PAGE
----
Buntings, also known as banners or pennants, are a fun way to dress up a party, to use as an all-the-time decoration in your child’s room or even just in the background of a photo shoot. You could make them from paper, fabric or some other material entirely. I chose to go the quick and easy way from this project and print them on paper.
ROTATORY CUTTER & MAT
JUTE (OR ANY STRING)
Below is a printable PDF with twelve flags for this bunting. Two flags have a picture (an anchor and a boat) that I used at the beginning and end of the shorter words. The other 10 designs all have a white circle in the middle to put your letters. I used Hagin Caps Medium font which I thought looked very cute with this theme. You can print the flags as they are and then write the letters by hand. You could cut out and glue letters on. Or for those of you more graphically inclined you could use any page layout program to add the letters on the computer and then print them out already to go. Whatever method suits your still set. Here are the files you’ll need:
For me, it was easiest to just layout all the letters on the computer. I printed out all my flags on regular copy paper and then used spray adhesive to attach them to card stock. Then with a ruler and rotary cutter, cut out each triangle flag. It’s a great way to make very straight lines but if you don’t have a rotary or a craft knife, scissors will do just fine. If your printer can print on card stock, you can do that and skip the spray adhesive entirely.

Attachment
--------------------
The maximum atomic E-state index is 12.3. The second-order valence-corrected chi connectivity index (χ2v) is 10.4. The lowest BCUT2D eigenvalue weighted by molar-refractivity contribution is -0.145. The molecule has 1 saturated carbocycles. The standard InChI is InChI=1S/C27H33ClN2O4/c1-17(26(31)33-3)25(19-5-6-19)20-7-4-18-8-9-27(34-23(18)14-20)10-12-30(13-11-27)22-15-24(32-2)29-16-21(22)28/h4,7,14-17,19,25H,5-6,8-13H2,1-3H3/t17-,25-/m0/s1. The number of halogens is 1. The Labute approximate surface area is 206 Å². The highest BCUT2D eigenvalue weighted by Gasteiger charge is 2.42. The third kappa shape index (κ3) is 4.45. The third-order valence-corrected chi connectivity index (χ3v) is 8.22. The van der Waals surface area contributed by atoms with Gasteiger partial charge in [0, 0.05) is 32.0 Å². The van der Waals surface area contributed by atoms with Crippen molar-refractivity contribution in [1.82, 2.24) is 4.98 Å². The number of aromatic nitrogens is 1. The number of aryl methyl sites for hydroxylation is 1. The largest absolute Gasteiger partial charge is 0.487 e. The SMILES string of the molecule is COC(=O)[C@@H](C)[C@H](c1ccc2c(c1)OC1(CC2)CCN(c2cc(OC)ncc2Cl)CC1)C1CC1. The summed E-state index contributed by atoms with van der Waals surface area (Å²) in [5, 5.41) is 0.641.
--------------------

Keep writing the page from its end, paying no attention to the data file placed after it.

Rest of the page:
Now you’re ready to start stringing your bunting. I chose to hang my banner in three lines but there’s no reason why you can’t string it all in one either.
First, get your hole punch and put two holes in every flag, one near the top right point and one near the top left point. Then layout your flags as you’d like them to read. Here’s how I did mine:
Figure out about how long you’ll want your jute and add 4 feet or so to that so you’ll have plenty to work with. Start with your last flag first. So I’d string “Boat” and push it all the way down to the end. Then “Y” and push it all the way down to the boat with about two inches of space in between.
Through trial and error and some great help from my sister-in-law, we figured out that it was best for us not to tie a knot to hold the flags in place.
The jute keeps them from sliding around too much. If you just string them all up with no knots, when you hang them you can still move them around a little bit, which worked out best for us.
After you’ve strung all three, space all the flags out evenly and you’re good to go! If you hang the bunting by the jute and not the flags, the banner will remain in great condition and you can reuse it for many events to come.